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October 16, 2013 by MAE CHAN
Supplementing With Probiotics Reduces Risk of Common Cold By Up to 72 Percent


Daily supplements of the probiotic Bifidobacterium lactis subsp lactis may reduce the risk of the common cold (upper respiratory tract infections or URTIs), reducing fevers by 72 percent and coughs by 62 percent.


In a earlier study done in China, small children who drank a mixture of probiotics twice a day during the winter and spring had fewer colds, needed fewer antibiotics, and missed fewer days of school than other children who drank plain milk instead. In that study published in the journal Pediatrics, the researchers report that compared to the placebo group, the Lactobacillus group had 53 percent fewer fevers, 41 percent fewer cough episodes, and 28 percent fewer runny noses.

Researchers have shown in some studies that probiotics can benefit those who are already ill with various conditions, and the bacteria are thought to boost the immune system's response to invaders.

The Lactobacillus/Bifidobacterium group had even larger reductions in symptom rates: 72 percent fewer fevers, 62 percent fewer coughs, and 59 percent fewer runny noses.

In a Chr Hansen-sponsored study that gave 1 billion colony forming units (CFUs) of each strain or placebo to about 200 of US college students at Framingham State University, the study group experienced colds that lasted four days as opposed to six in the placebo group -- a 34% reduction.

A recent study in Clinical Nutrition reported data from a randomized double-blind placebo-controlled trial with 465 active adults and indicated that supplements of B. lactis subsp lactis were associated with a 27% reduction in the risk of the common cold, compared to placebo.

"This study adds important new information regarding the effects of probiotic supplementation for respiratory illness," they wrote in Clinical Nutrition . "The positive effects of probiotic supplementation appear to extend beyond individuals considered to have a higher susceptibility to illness."

Study Details

Led by Allan Cripps from Griffith University, the researchers randomly assigned 465 healthy people with an average age of 35.5 to one of three groups: The first group received the BI-04 supplement (2 billion cfus); the second group received the combination probiotic of NFCM and Bi-07 (5 billion cfus); and the third group received placebo.

"The choice of the probiotics was made on the basis of previous data showing effects on immune-related outcomes in adults15 and in children," explained the researchers.

After 150 days of intervention, the researcher found that the Bl-04 group had a 27% reduction in risk of URTIs, compared to placebo. The risk reduction as 19% in the NFCM and Bi-07 group, but this did not reach statistical significance.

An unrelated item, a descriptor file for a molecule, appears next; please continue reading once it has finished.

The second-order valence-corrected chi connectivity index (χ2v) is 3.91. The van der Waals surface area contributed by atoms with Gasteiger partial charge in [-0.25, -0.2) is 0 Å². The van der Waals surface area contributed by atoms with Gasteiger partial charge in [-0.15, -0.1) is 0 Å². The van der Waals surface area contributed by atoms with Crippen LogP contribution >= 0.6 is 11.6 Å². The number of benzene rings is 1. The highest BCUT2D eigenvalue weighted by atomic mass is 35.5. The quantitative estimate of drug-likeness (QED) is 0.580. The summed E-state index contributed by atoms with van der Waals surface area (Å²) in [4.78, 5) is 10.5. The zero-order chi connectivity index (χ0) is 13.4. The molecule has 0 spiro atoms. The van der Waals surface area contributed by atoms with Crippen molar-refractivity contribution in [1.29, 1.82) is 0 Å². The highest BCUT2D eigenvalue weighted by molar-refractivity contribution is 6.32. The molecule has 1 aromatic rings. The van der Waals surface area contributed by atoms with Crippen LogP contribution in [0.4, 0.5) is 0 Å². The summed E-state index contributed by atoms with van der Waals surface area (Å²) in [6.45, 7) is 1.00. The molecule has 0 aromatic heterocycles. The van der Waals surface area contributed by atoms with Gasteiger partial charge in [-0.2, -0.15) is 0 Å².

In addition, the median time to an illness episode was delayed by 0.7 and 0.9 months in the Bl-04 and NCFM & Bi-07 groups, respectively, compared to placebo.

Another interesting observation made by the researchers was that participants in the NCFM & Bi-07 group reported a lower level of exercise intensity but substantially higher exercise duration. "The reason for the greater amount of physical activity undertaken by those in the NCFM & Bi-07 group may have been through the delayed time to illness," they explained. "The findings from the current study indicate that NCFM & Bi-07 supplementation may be a useful nutritional adjunct to reduce the negative effects of illness on patterns of physical activity."

Probiotics are defined as "live microorganisms which when administered in adequate amounts confer a health benefit on the host". They are bacteria that help maintain the natural balance of organisms (microflora) in the intestines.

Many people use probiotics to prevent diarrhea, gas, and cramping caused by antibiotics. Antibiotics kill "good" (beneficial) bacteria along with the bacteria that cause illness. A decrease in beneficial bacteria leads to digestive problems and compromised immunity. Taking probiotics may help replace the lost beneficial bacteria and restore or even boost the immune system.

The 1.5 kilograms of bacteria that we each carry in our intestines have an enormous impact on our health and well being. The bacteria normally live in a sensitive equilibrium but if this equilibrium is disrupted our health could suffer.

Probiotics help people restore advantageous gut microflora in order to improve many aspects of their health. With balanced gut flora, the body’s immune system dramatically improves and is better able to produce necessary nutrients, in addition to other beneficial substances.

Probiotic strains enhance adhesion, mainly in large intestinal mucus. Treatment of intestinal mucus with probiotics significantly reduces the adhesion of pathogens. The ability to inhibit pathogen adhesion appears to depend on the specific probiotics and which pathogens are on the mucosal sites.

Some probiotics have been used for a very long time throughout history, such as in fermented foods and cultured milk products. These don't appear to cause illness in any way. But more study is needed on the safety of probiotics in young children, the elderly, and people who have weak immune systems.

Sources:
Clinical Nutrition

Mae Chan holds degrees in both physiology and nutritional sciences. She is also blogger and and technology enthusiast with a passion for disseminating information about health.


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